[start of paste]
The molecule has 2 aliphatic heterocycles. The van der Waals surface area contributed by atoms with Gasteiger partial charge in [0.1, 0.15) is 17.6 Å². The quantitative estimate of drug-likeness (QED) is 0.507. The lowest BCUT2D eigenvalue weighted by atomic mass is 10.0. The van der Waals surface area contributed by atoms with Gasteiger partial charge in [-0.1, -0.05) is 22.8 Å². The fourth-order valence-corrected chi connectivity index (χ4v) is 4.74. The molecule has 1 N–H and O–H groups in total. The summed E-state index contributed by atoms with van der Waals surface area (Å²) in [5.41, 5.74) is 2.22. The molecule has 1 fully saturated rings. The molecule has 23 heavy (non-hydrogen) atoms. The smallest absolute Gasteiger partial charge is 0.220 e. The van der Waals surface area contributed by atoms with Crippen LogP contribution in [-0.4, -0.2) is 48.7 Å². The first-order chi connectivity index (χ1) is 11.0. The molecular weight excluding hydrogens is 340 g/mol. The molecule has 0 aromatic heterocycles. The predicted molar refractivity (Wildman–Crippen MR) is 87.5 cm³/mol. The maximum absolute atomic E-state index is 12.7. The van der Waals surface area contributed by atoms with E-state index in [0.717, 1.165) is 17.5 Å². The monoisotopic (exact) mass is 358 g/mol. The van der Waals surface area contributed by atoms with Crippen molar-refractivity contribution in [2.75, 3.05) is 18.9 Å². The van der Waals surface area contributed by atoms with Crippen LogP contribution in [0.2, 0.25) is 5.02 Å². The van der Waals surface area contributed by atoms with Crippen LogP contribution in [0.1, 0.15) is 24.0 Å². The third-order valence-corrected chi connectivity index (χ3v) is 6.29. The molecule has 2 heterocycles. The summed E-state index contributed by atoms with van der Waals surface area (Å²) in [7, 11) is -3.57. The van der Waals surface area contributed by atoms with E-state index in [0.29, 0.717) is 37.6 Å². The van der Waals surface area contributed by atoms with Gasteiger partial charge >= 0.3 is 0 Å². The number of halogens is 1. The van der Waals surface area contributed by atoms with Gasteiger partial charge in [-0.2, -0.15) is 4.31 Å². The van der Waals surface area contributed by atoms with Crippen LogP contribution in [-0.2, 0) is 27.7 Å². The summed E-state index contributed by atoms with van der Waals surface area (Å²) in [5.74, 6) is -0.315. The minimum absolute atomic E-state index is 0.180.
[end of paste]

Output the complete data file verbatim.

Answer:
The molecule has 2 aliphatic heterocycles. The van der Waals surface area contributed by atoms with Gasteiger partial charge in [0.1, 0.15) is 17.6 Å². The quantitative estimate of drug-likeness (QED) is 0.507. The lowest BCUT2D eigenvalue weighted by atomic mass is 10.0. The van der Waals surface area contributed by atoms with Gasteiger partial charge in [-0.1, -0.05) is 22.8 Å². The fourth-order valence-corrected chi connectivity index (χ4v) is 4.74. The molecule has 1 N–H and O–H groups in total. The summed E-state index contributed by atoms with van der Waals surface area (Å²) in [5.41, 5.74) is 2.22. The molecule has 1 fully saturated rings. The molecule has 23 heavy (non-hydrogen) atoms. The smallest absolute Gasteiger partial charge is 0.220 e. The van der Waals surface area contributed by atoms with Crippen LogP contribution in [-0.4, -0.2) is 48.7 Å². The first-order chi connectivity index (χ1) is 11.0. The molecular weight excluding hydrogens is 340 g/mol. The molecule has 0 aromatic heterocycles. The predicted molar refractivity (Wildman–Crippen MR) is 87.5 cm³/mol. The maximum absolute atomic E-state index is 12.7. The van der Waals surface area contributed by atoms with E-state index in [0.717, 1.165) is 17.5 Å². The monoisotopic (exact) mass is 358 g/mol. The van der Waals surface area contributed by atoms with Crippen molar-refractivity contribution in [2.75, 3.05) is 18.9 Å². The van der Waals surface area contributed by atoms with Crippen LogP contribution in [0.2, 0.25) is 5.02 Å². The van der Waals surface area contributed by atoms with Crippen LogP contribution in [0.1, 0.15) is 24.0 Å². The third-order valence-corrected chi connectivity index (χ3v) is 6.29. The molecule has 2 heterocycles. The summed E-state index contributed by atoms with van der Waals surface area (Å²) in [7, 11) is -3.57. The van der Waals surface area contributed by atoms with E-state index in [0.29, 0.717) is 37.6 Å². The van der Waals surface area contributed by atoms with Gasteiger partial charge >= 0.3 is 0 Å². The number of halogens is 1. The van der Waals surface area contributed by atoms with Gasteiger partial charge in [-0.2, -0.15) is 4.31 Å². The van der Waals surface area contributed by atoms with Crippen LogP contribution in [-0.2, 0) is 27.7 Å². The summed E-state index contributed by atoms with van der Waals surface area (Å²) in [5.74, 6) is -0.315. The minimum absolute atomic E-state index is 0.180.